Mike Nettleton's Reviews > Savages

Savages by Don Winslow
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Oct 19, 11

Read in October, 2011

Savages by Don Winslow is nothing if not explicit. Explicitly violent, explicitly sexual and explicitly, one of the most entertaining books I’ve read this year. While some writers use words like paint on a canvas, dabbing on a color here and another there and layering in thicker textures where needed, Winslow sculpts books, using words as the raw material to create fiction that is not only a treat for the imagination, but a feast for the eyes. From the two words that comprise chapter one “***k you.”, to taut passages of traditional narrative, character illuminating dialogue and even snatches of the story scripted as a screenplay, Winslow uses the page to carve out mental pictures that stay with you long after you’ve finished reading them.
I’ve long admired Winslow for creating unique voices for his characters and with Savages he’s amped it up to 13, as Nigel says in This is Spinal Tap. Chon is a former Navy Seal who served in Iraq and Afghanistan, hired out as a mercenary and came home to Orange County with what his friend and lover O calls “baditude.” He craves action, hoards words and is deeply cynical about the American Dream. O, short for Ophelia or Orgasm, depending on who you ask, is the daughter of PAQU a totally SOC R & B. The second acronym stands for South Orange County Rich and Beautiful. I’ll let you discover the meaning of the first for yourself. She loves sex, food, shopping, reality television and smoking primo bud with her BFF’s and lovers Chon and Ben. A pacifistic “green” idealist, Ben converts the money he makes growing and selling the highest quality marijuana in California into schools, food and medical care for children in third world countries.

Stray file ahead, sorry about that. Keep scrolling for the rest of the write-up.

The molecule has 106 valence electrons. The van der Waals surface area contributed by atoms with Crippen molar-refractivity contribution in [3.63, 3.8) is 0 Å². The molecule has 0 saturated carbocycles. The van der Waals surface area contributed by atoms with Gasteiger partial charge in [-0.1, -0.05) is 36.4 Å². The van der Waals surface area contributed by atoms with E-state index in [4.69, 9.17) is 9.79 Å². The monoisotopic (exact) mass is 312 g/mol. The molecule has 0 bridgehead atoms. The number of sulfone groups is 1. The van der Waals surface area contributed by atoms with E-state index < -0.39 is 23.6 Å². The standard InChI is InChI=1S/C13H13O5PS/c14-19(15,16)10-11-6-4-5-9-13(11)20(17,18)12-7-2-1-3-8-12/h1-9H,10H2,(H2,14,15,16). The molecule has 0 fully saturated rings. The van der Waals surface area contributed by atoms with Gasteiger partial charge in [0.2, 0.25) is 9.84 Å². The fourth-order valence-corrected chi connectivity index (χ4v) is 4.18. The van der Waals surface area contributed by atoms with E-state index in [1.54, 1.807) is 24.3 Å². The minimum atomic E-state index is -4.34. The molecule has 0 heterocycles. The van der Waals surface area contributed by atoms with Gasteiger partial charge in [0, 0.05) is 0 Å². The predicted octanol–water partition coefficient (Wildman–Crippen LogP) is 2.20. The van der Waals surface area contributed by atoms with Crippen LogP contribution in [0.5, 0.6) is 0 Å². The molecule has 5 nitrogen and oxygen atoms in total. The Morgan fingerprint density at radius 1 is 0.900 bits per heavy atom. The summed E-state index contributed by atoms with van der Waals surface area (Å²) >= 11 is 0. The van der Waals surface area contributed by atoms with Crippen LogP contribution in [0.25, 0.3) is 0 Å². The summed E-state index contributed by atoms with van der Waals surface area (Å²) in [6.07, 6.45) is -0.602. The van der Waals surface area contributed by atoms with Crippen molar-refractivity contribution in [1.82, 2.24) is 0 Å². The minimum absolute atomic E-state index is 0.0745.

You experience this generation why-not love triangle and a suspense-packed encounter with the dark forces of the Baja, California drug cartels from Ben, Chon and O’s unique points of view. Plus Winslow brings in the perspective of other players in the narcissistic Southern California “me” culture and the ruthless Mexican narcotraficantes.
Ultimately, this is a story about the agonizing moral decisions life forces people to make in the name of friendship and survival. It is rich, textured and often laugh out loud funny. If you buy it, and I hope you do, here’s a warning. You’ll be turning pages nonstop until your bedmate groans and snarls at you to “turn out your light and go to sleep for God’s sake.” Banished from the bedroom by my wife and two dinky dogs (one of whom actually bared her teeth at me), I finished Savages on the couch, wrapped in the world’s rattiest bathrobe, while eating a still-ice-crusted scone pillaged from the freezer, washed down with Jack Daniels mixed into chocolate milk. Pretty much your perfect evening.
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